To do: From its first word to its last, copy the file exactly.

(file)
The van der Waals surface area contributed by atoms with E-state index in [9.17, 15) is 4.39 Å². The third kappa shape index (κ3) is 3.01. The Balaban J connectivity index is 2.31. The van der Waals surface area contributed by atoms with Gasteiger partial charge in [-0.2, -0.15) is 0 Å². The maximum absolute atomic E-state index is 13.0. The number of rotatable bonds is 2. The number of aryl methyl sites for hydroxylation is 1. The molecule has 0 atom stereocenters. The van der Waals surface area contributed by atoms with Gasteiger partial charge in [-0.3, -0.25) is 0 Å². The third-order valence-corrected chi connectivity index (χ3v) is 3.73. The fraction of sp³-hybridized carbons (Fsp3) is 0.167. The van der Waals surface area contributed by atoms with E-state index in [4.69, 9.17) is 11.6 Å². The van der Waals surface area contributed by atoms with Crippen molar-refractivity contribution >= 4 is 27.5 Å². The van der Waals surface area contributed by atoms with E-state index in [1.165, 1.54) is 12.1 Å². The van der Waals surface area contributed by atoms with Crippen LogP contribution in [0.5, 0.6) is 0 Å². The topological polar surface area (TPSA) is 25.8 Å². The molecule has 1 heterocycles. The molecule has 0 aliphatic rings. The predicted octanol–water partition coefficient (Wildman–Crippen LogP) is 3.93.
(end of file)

The van der Waals surface area contributed by atoms with E-state index in [9.17, 15) is 4.39 Å². The third kappa shape index (κ3) is 3.01. The Balaban J connectivity index is 2.31. The van der Waals surface area contributed by atoms with Gasteiger partial charge in [-0.2, -0.15) is 0 Å². The maximum absolute atomic E-state index is 13.0. The number of rotatable bonds is 2. The number of aryl methyl sites for hydroxylation is 1. The molecule has 0 atom stereocenters. The van der Waals surface area contributed by atoms with Gasteiger partial charge in [-0.3, -0.25) is 0 Å². The third-order valence-corrected chi connectivity index (χ3v) is 3.73. The fraction of sp³-hybridized carbons (Fsp3) is 0.167. The van der Waals surface area contributed by atoms with E-state index in [4.69, 9.17) is 11.6 Å². The van der Waals surface area contributed by atoms with Crippen molar-refractivity contribution >= 4 is 27.5 Å². The van der Waals surface area contributed by atoms with E-state index in [1.165, 1.54) is 12.1 Å². The van der Waals surface area contributed by atoms with Crippen LogP contribution in [0.5, 0.6) is 0 Å². The topological polar surface area (TPSA) is 25.8 Å². The molecule has 1 heterocycles. The molecule has 0 aliphatic rings. The predicted octanol–water partition coefficient (Wildman–Crippen LogP) is 3.93.